The testing was daunting, and for four decades the National Science Foundation (NSF) has been allocating funds supporting it. The Laser Interferometer Gravitational-wave Observatory (LIGO) is an elaborate experiment, costing some $1.1 billion and using some highly sensitive instrumentation, especially designed for the project. It involved the construction of twin buildings 4,000 m (13,000 feet) long and about 2400 miles apart. In September 2015, the equipment detected gravitational waves, substantiating indirect evidence first observed in 1974. The three scientists who led the development of LIGO were honored with the 2017 Nobel Prize in Physics. All involved and the NSF are to be praised for their diligence in funding this multi-decadal experiment, whose construction started in 1994. See links under Other Scientific News

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Reported Plunge in Renewable Costs Prompts Aussie Government to Pull Subsidies

By Eric Worrall – Re-Blogged From http://www.WattsUpWithThat.com 

The Australian government is so impressed by the alleged plunge in renewable and battery storage costs they think it will no longer be necessary to subsidise renewables.

Coalition rethinks need for clean energy target as renewable cost plunges

The Turnbull government is rethinking the need to adopt a clean energy target, believing the rapidly falling cost of renewable energy means there may no longer be a requirement for subsidies.

In the keynote address to The Australian Financial Review National Energy Summit, federal Energy Minister Josh Frydenberg will highlight the falling costs of wind and solar energy, including battery storage capacity, as he stresses emissions reduction cannot come at the expense of reliability and affordability.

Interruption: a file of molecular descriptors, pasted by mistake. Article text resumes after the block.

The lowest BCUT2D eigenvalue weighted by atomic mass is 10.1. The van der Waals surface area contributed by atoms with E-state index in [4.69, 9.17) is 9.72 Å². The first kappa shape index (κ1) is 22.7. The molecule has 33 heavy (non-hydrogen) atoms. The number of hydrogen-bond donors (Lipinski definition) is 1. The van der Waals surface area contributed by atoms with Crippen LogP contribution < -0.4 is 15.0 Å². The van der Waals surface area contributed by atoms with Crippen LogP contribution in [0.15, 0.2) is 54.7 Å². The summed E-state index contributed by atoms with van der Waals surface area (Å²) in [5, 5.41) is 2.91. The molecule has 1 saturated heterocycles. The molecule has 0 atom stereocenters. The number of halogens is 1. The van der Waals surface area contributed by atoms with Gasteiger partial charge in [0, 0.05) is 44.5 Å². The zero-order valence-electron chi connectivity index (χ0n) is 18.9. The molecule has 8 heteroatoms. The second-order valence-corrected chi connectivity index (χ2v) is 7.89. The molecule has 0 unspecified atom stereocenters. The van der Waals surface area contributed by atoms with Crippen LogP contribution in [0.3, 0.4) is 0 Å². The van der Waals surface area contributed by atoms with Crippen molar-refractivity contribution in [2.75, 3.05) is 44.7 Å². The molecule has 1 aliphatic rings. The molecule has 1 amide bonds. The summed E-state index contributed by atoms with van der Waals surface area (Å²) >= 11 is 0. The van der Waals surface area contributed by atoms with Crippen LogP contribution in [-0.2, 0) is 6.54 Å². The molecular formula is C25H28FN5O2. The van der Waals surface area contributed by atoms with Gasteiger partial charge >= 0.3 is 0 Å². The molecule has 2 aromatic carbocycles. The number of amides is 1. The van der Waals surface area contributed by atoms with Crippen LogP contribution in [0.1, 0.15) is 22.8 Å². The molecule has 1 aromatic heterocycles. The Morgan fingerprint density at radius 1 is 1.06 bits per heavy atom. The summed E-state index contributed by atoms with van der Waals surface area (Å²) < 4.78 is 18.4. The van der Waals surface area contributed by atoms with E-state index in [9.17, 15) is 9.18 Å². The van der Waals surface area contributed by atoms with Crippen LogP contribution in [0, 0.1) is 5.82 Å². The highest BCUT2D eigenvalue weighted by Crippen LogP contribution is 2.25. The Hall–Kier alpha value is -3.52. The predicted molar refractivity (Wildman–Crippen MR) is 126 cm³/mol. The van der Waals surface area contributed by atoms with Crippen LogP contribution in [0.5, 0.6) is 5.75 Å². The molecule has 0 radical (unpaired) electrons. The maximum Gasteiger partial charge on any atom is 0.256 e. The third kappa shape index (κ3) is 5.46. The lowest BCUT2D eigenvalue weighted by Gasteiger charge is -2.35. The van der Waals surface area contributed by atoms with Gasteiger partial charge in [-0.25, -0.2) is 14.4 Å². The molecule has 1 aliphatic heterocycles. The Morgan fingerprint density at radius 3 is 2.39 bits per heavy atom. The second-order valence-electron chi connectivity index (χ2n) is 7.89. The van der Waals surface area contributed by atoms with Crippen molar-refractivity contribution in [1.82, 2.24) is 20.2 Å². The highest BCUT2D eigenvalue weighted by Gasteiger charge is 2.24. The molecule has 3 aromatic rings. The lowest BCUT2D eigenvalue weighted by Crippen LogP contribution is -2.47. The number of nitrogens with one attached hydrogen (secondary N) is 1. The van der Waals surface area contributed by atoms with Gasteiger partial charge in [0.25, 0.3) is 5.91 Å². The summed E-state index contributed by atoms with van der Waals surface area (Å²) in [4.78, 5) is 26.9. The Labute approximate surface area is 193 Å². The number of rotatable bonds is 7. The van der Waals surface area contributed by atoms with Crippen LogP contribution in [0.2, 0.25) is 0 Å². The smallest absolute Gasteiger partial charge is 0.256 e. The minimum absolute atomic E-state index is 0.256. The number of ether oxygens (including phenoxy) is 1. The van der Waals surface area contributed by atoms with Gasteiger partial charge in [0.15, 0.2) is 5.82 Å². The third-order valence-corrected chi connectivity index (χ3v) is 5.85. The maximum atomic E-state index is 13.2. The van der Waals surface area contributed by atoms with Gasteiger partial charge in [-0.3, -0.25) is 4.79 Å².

It is challenging but possible to simultaneously put downward pressure on prices and enhance the reliability of the system, while meeting our international emissions reductions targets,” he will say at the start of the two-day summit that begins on Monday.

The speech will signal a possible shift away from plans to design and implement a CET from 2020 onwards, in the belief emissions reduction can be achieved without such a scheme.

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Politicized Sustainability Threatens Planet and People

By Paul Driessen – Re-Blogged From http://www.WattsUpWithThat.com

Foreword:
It seems nearly everyone wants to advance sustainability principles. The problem is, no one really knows what they are. Real sustainability means responsible conservation and stewardship of natural resources. The public relations variety is mostly image-enhancing fluff. Politicized sustainability – the version that’s all the rage on college campuses and among government regulators – insists that we may meet the needs of current generations only to the extent that doing so “will not compromise the ability of future generations to meet their needs.”

The problem with this infinitely malleable definition is that it requires us to predict both unpredictable future technologies and their raw material demands. Even worse, we are supposed to protect those future needs even if it means ignoring or compromising the undeniable needs of current generations – including the needs and welfare of the most impoverished, politically powerless people on Earth today. That’s why this irrational, unworkable, environmentally destructive idea deserves to land in history’s trash bin.